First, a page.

REVIEW: The Naming Song by Jedediah Berry

The Naming Song by Jedediah Berry is a richly imagined literary fantasy that serves as a meditation on the power of names and naming.

The Naming SongNaming has been an integral part of fantasy literature for decades. The foundation of Ursula K. Le Guin’s magic system in Earthsea is based on the knowledge of so-called true names, which capture the language of creation and the wisdom of the creator. Le Guin’s emphasis on true names had an enormous impact on subsequent fantasy literature, such as The Naming by Alison Croggon and The Name of the Wind by Patrick Rothfuss. More recently, the magical power of language is the raison d’être of R.F. Kuang’s Babel.

Reverence for language and the power of naming is as old as humanity itself, nearly ubiquitous across world religions and folklore. Creation is inexorably linked to language, as evident in the opening verse of the Gospel of John: “In the beginning was the Word, and the Word was with God, and the Word was God.” Moreover, early in the Book of Genesis, God endows Adam with the power of naming, allowing him to bestow names on each living creature.

With The Naming Song, Jedediah Berry constructs an entire world around this power of naming. Berry develops a complete mythology around naming, including diviners who discover or create new words and couriers who deliver those words to the populace. Diviners and couriers have a longstanding rivalry about who has the more important role. While the secretive diviners perform their work behind the locked doors of a train car, couriers must traverse all corners of the world to deliver these new words where they are most needed.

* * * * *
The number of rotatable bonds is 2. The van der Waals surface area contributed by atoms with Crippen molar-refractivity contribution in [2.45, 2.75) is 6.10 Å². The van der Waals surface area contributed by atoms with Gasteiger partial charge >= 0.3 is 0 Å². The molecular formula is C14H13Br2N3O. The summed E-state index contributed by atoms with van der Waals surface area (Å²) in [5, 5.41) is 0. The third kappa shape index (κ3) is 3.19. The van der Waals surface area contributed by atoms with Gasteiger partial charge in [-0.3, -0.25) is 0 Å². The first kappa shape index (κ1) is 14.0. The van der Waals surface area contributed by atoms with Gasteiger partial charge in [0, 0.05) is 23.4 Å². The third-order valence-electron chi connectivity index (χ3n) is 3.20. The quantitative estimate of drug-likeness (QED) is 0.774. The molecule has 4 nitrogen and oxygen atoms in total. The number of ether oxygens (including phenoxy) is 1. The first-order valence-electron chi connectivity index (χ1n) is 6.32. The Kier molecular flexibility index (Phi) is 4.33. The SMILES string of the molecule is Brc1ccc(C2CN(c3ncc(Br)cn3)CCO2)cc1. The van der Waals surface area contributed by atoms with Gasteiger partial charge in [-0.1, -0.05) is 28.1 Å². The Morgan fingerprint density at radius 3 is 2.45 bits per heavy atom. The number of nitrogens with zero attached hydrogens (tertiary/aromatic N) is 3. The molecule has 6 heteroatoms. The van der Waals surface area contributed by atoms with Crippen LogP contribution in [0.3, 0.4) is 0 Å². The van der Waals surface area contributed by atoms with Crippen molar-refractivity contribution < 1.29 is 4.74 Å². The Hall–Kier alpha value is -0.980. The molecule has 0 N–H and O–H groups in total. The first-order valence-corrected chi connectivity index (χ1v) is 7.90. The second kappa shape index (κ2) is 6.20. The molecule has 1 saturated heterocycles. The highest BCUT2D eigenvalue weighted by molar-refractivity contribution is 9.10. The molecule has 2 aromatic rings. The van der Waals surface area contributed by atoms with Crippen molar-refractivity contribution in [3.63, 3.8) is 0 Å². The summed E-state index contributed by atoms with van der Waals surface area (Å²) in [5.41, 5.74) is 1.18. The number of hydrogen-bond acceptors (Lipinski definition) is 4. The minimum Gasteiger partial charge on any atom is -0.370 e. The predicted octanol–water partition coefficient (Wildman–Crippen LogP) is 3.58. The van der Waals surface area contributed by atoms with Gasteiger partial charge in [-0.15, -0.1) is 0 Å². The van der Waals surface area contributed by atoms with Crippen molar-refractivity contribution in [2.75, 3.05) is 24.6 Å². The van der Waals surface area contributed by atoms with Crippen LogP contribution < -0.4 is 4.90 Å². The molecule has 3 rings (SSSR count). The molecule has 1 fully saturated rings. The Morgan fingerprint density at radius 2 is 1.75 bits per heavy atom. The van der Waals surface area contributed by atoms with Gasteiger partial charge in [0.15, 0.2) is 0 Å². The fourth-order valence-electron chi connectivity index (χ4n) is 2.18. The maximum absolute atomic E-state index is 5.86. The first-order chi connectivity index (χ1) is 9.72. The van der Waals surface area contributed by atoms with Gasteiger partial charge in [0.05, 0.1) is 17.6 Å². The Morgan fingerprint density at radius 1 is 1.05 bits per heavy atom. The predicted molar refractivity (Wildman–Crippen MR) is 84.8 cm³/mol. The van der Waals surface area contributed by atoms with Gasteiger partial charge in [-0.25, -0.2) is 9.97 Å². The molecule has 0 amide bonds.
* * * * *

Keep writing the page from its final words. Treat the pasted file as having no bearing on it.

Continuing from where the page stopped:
Mystery and danger in the world of The Naming Song come from the presence of unnamed things, since without words there is no meaning. Part of the problem is recognizing when something doesn’t yet have a name:

“How many times each day do we fail to see the unnamed things right in front of us? Or worse…the unnamed things lurking within. But you see them, somehow. You seek them out, take hold of them, bind them with words.”

Although The Naming Song overflows with imagination, the story never quite escapes the arbitrariness of its internal logic. The sense of danger always feels muted because the world is never truly real. Despite the undeniable beauty of Jedediah Berry’s prose, I found it difficult to form an emotional connection with the characters, who feel like actors playing a theatrical role instead of being fully realized individuals.

In summary, The Naming Song is a richly imagined world, and I applaud Jedediah Berry for his unbounded creativity. At the same time, I hoped to discover more emotional depth and complexity in the story’s dramatis personae.

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John Mauro

John Mauro

John Mauro lives in a world of glass amongst the hills of central Pennsylvania. When not indulging in his passion for literature or enjoying time with family, John is training the next generation of materials scientists at Penn State University, where he teaches glass science and materials kinetics. John also loves cooking international cuisine and kayaking the beautiful Finger Lakes region of upstate New York.

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